I wish I could say that that’s all it took to really set me free from the lie that because I cuss and drink and talk about sex that I’m the worst example of a Christ-Follower ever- but that is a work-in-progress.

Here is my nugget of hard earned wisdom.

Unless you talk to people about Christ, you aren’t going to know what they think of the fact that you’re a Christian.

We can’t spend our lives being slaves to managing people’s perception. There are those who think I am a giant sack of self-righteous crap. Sometimes, they’re right.
I can’t control what other people think. I can’t crawl into their brains and give them all the reasons I do A. B. or C. I can’t speak for anyone’s marriage, but mine is okay even though my best friend is male. Most of my husband’s best friends are women and that’s okay.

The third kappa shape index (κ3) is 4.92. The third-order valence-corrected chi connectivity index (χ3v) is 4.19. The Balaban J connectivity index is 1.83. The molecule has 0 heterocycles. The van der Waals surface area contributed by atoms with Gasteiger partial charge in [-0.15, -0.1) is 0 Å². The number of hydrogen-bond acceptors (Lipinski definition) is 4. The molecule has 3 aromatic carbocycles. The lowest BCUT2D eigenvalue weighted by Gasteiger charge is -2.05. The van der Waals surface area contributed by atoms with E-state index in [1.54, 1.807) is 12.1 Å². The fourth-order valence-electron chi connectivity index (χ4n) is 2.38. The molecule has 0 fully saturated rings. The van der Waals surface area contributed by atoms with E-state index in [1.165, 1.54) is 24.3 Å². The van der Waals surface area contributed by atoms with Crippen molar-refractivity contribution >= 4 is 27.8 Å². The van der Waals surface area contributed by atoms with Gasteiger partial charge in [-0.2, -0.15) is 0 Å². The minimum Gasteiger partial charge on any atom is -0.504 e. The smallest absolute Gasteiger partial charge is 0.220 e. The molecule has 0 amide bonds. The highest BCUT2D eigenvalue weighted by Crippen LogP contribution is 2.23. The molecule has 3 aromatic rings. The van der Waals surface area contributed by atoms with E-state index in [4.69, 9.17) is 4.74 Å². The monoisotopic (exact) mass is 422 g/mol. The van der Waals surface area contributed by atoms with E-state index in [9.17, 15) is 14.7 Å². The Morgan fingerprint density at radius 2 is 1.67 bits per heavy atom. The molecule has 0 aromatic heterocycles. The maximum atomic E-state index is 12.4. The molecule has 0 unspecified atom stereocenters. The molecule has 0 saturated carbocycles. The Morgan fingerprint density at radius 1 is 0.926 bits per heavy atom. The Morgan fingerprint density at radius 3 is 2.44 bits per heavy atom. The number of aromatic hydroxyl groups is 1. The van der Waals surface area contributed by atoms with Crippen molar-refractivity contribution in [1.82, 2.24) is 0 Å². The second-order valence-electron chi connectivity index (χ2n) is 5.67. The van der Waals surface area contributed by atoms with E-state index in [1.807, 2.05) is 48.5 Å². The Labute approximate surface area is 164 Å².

I trust my husband to be alone with other women, he trusts me to be alone with men, and if that bothers you, I can’t make it stop bothering you.
When we live enslaved to what people could be thinking about us it creates a divide that doesn’t actually exist. There is no “us” and “them” in the world.
Yes, there are people who aren’t Christians. Yes, there are people that are.
But we’re still people.
Stop projecting thoughts or feelings onto a faceless crowd that doesn’t exist.
Non-Christians probably don’t hate you for being Christian. If they do, you can’t change that by trying to be something that you’re not to appease a set of morals that you think they think you should have. Even just typing that hurt my brain.
If you really want to know what someone thinks of your faith, why don’t you ask them? Why not invite a conversation?
Peter says to, “have a ready answer for the hope that you have”.
Stop just saying you’re #blessed.
That light was green because it was set to a sensor, btw, #incorrectuseofblessedallovertheplace.

Why not, instead of bashing your friend for getting drunk because it could “affect their witness”, ask them why it’s becoming a pattern, if there are things bothering them, ask them normal person questions.